- The Washington Times - Friday, January 6, 2006

GENEVA — Secret archives of the now-dissolved Warsaw Pact show that the former Soviet Union was prepared to sacrifice much of Poland in the event of a nuclear war with the West.

The Soviet plans for a nuclear war in Europe were among a raft of secret documents that Polish authorities threw open on Thursday to international researchers and to the general public in Warsaw.

A cursory study by Polish analysts shows that the deployment of Soviet nuclear weapons would have prompted retaliatory strikes by NATO that would have wiped out Warsaw and 40 other Polish cities and towns. The fallout would have spread westward, affecting Brussels, Hamburg, Munich and surrounding areas in Germany.

According to Radoslaw Sikorski, Poland’s defense minister, public access to the 1,700 Warsaw Pact volumes represents “a symbolic end of the communist era.”

Diplomats said Poland has been bracing for a strong reaction from Russian President Vladimir Putin, who earlier this week showed the extent of his power by reducing natural gas pressure in pipelines supplying Moscow’s former satellites.

Poland relies on Russia for almost all its natural gas.

In a statement quoted by the French daily Le Figaro, Mr. Sikorski said it was “crucial that the world learns that during the Cold War, Poland was an unwilling ally of the Soviet Union.”

The strongly anti-communist Polish minister was for three years affiliated with the Washington-based American Enterprise Institute. He belongs to the new conservative team following last October’s election of Lech Kaczynski as Poland’s president.

An official Polish statement said that historians, journalists and members of the public could have access to the declassified documents following their transfer to the Institute of National Remembrance in Poland.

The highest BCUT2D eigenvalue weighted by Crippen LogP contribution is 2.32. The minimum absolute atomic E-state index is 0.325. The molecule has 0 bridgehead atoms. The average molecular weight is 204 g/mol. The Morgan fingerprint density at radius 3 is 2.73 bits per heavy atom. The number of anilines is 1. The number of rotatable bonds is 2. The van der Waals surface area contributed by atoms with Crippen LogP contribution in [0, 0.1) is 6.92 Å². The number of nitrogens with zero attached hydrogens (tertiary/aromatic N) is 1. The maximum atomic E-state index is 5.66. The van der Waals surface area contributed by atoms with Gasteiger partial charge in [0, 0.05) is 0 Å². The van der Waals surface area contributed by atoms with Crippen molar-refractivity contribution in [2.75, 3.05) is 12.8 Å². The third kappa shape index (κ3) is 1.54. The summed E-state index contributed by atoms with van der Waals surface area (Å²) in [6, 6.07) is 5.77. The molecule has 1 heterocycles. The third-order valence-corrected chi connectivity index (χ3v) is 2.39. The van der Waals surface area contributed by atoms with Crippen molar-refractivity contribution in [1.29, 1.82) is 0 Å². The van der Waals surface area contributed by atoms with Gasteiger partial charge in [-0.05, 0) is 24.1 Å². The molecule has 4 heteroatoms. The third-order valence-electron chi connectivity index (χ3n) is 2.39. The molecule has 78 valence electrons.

Specialists are currently studying 123 documents still covered by the secrecy clause imposed before the dissolution of the Soviet Union.

Officials said that in addition to a description of the disaster striking Europe in the event of a nuclear war, the documents give additional details of “Operation Danube,” the code name of the Warsaw Pact invasion of Czechoslovakia in 1968. The last Soviet “doomsday scenario” for Europe was apparently drafted as far back as 1979, when Karol Wojtyla, a Pole, was elected Pope John Paul II, an act the Kremlin feared would destabilize or destroy communism in its unwilling East European satellites.

According to Mr. Sikorski, the use of Polish territory in a nuclear exchange would have meant the country’s participation in its own destruction.

The opening to the public of the secret archives comes at a time of growing East European criticism of the European Union’s various political and economic overtures to Russia.

At the height of this week’s natural gas crisis, the Warsaw daily Gazeta Wyborcza claimed that “Russia uses its gas as a means of political pressure.”

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